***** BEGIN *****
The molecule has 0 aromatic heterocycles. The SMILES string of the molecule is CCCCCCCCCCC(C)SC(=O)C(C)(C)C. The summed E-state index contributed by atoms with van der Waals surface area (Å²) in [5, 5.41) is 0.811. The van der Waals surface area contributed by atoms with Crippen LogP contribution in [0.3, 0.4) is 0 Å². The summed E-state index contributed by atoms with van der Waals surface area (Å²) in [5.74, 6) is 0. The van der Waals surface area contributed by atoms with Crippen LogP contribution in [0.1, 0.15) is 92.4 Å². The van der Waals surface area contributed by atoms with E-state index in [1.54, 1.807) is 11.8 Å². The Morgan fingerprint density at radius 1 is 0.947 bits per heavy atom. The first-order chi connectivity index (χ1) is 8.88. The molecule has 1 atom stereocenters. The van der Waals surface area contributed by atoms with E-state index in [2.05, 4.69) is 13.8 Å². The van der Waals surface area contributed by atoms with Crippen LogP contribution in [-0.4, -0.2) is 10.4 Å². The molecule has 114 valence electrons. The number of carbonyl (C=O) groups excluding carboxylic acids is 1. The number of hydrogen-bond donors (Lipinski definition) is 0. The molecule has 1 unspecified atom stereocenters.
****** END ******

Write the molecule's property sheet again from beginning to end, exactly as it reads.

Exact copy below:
The molecule has 0 aromatic heterocycles. The SMILES string of the molecule is CCCCCCCCCCC(C)SC(=O)C(C)(C)C. The summed E-state index contributed by atoms with van der Waals surface area (Å²) in [5, 5.41) is 0.811. The van der Waals surface area contributed by atoms with Crippen LogP contribution in [0.3, 0.4) is 0 Å². The summed E-state index contributed by atoms with van der Waals surface area (Å²) in [5.74, 6) is 0. The van der Waals surface area contributed by atoms with Crippen LogP contribution in [0.1, 0.15) is 92.4 Å². The van der Waals surface area contributed by atoms with E-state index in [1.54, 1.807) is 11.8 Å². The Morgan fingerprint density at radius 1 is 0.947 bits per heavy atom. The first-order chi connectivity index (χ1) is 8.88. The molecule has 1 atom stereocenters. The van der Waals surface area contributed by atoms with E-state index in [2.05, 4.69) is 13.8 Å². The van der Waals surface area contributed by atoms with Crippen LogP contribution in [-0.4, -0.2) is 10.4 Å². The molecule has 114 valence electrons. The number of carbonyl (C=O) groups excluding carboxylic acids is 1. The number of hydrogen-bond donors (Lipinski definition) is 0. The molecule has 1 unspecified atom stereocenters.